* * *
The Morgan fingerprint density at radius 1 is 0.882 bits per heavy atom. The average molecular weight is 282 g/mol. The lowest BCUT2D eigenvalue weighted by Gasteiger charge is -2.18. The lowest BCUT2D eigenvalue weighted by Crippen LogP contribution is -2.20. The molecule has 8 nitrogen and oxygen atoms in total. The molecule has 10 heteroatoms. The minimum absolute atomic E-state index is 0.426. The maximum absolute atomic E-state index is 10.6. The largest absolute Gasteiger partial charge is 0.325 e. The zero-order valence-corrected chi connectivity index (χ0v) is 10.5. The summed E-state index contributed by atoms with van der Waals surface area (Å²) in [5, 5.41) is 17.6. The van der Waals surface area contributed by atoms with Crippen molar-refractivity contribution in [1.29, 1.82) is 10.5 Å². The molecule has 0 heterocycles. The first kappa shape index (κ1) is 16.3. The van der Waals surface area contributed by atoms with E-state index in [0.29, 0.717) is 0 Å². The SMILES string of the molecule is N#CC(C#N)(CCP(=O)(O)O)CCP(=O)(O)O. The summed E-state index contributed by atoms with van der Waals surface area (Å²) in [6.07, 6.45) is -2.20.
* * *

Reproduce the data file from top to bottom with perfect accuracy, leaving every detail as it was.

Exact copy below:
The Morgan fingerprint density at radius 1 is 0.882 bits per heavy atom. The average molecular weight is 282 g/mol. The lowest BCUT2D eigenvalue weighted by Gasteiger charge is -2.18. The lowest BCUT2D eigenvalue weighted by Crippen LogP contribution is -2.20. The molecule has 8 nitrogen and oxygen atoms in total. The molecule has 10 heteroatoms. The minimum absolute atomic E-state index is 0.426. The maximum absolute atomic E-state index is 10.6. The largest absolute Gasteiger partial charge is 0.325 e. The zero-order valence-corrected chi connectivity index (χ0v) is 10.5. The summed E-state index contributed by atoms with van der Waals surface area (Å²) in [5, 5.41) is 17.6. The van der Waals surface area contributed by atoms with Crippen molar-refractivity contribution in [1.29, 1.82) is 10.5 Å². The molecule has 0 heterocycles. The first kappa shape index (κ1) is 16.3. The van der Waals surface area contributed by atoms with E-state index in [0.29, 0.717) is 0 Å². The SMILES string of the molecule is N#CC(C#N)(CCP(=O)(O)O)CCP(=O)(O)O. The summed E-state index contributed by atoms with van der Waals surface area (Å²) in [6.07, 6.45) is -2.20.